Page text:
Project Proposal: JDK 7 Update
georges.saab at oracle.com
Fri Jun 17 05:02:44 PDT 2011
Exactly, the update releases are often overlapping each other in development and testing. To make things even more fun this goes on for all JDK major version lines which have active updates occurring.
And for security releases it needs to happen simultaneously across major JDK version lines where the fixes may be different, the end date committed a year in advance, varying degrees of severity and impact, all in a race with researchers who want to go public and those who want to exploit.
Welcome to the sausage factory ;)
On 17 jun 2011, at 11:53, Volker Simonis <volker.simonis at gmail.com> wrote:
> Hi Georges,
> yes, I agree with you in the basic points. I think a part of the
> confusion comes from the fact that you are generally working on
> several update releases in parallel. In that case you absolutely need
> different forests (or branches, code lines, you name it) so you can
> stabilize one code line while you still integrate new changes into the
> code line for the next update release. It may be not clear to the
> community for example that the testing you do for one update release
> needs several weeks and you don't want to stop the work on the next
> but one release for this purpose.
> OpenJDK6 as mentioned by Mark Wielaard followed a simpler, linear
> release model which could be well done with a single repository.
> Hopefully the development will really happen in the new repositories
> as you promise and they will not be used just as a place where the
> final results are dropped to.
> On Fri, Jun 17, 2011 at 11:22 AM, Georges Saab <georges.saab at oracle.com> wrote:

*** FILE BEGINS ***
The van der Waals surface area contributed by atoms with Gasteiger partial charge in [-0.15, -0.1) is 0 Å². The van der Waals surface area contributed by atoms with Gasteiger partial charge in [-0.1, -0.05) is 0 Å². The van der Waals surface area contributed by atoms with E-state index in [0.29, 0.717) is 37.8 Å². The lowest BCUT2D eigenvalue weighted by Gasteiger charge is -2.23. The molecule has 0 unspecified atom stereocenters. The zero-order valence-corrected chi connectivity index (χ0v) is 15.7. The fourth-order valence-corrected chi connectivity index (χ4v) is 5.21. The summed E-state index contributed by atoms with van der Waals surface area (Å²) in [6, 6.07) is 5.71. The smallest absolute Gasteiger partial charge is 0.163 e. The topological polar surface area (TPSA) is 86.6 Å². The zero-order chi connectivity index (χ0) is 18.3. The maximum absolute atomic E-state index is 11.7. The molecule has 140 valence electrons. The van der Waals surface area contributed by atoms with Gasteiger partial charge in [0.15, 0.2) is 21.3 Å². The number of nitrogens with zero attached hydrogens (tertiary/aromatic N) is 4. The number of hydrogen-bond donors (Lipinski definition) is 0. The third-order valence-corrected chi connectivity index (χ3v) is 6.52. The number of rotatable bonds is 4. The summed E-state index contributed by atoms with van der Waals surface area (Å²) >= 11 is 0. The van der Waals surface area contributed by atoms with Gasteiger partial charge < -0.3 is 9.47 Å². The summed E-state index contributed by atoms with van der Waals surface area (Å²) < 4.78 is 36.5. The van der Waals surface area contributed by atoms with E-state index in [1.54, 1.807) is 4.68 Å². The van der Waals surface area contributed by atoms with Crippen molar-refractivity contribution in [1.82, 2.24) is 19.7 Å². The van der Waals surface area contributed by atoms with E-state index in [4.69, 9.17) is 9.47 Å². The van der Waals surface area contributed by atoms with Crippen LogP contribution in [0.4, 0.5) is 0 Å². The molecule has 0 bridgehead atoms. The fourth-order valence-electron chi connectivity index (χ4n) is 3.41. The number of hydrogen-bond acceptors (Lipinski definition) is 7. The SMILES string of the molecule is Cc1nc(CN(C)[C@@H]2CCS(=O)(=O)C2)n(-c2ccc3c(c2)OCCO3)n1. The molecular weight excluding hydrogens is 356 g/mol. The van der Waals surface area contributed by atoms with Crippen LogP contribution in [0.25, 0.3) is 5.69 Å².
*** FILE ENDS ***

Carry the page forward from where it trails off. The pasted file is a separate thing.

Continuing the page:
>> Hi Volker --
>> Actually this is the opposite.
>> This model for SCM is a best known method employed in most professional software projects:
>> 1. A main/head line for the next major release (JDK 8)
>> 2. An update line for the last major version (7 update)
>> 3. Off of which individual lines for each update release is taken (7uX)
>> 4. If 'dot.dot' releases occur then an additional level of 2 and 3 is employed.
>> This ensures that
>> 1. There is always a place for fixes to go in - this avoids integration traffic jams and allows good continuous integration testing to do its job
>> 2. Isolation is provided for release stabilization where it is possible to select which fixes come in as an update release is nearing completion.
>> In general you want to create the release lines as late as possible (but not too late :)). Having them gives you the benefit of isolation at the cost of yet another merge for fixes. If you doubt the need for isolation at some point then there is clearly a more basic discussion that is needed :).
>> The fact that this model is now surfaced in OpenJDK 7 shows IMHO that the intent is for this to be the place where the development is really happening rather than an intermediate
>> rest stop for code on its way up or down stream.
>> On 17 jun 2011, at 10:08, Volker Simonis <volker.simonis at gmail.com> wrote:
>>> Hi Mark (R),
>>> why so many words for so simple things? My impression is that this
>>> discussion is just not honest from the Oracle part. Your work model
>>> for JDK 6 has always been to prepare update releases in separate,
>>> closed repositories and then, after they have been released, throw
>>> them over into the OpenJDK. And probably you want to keep this model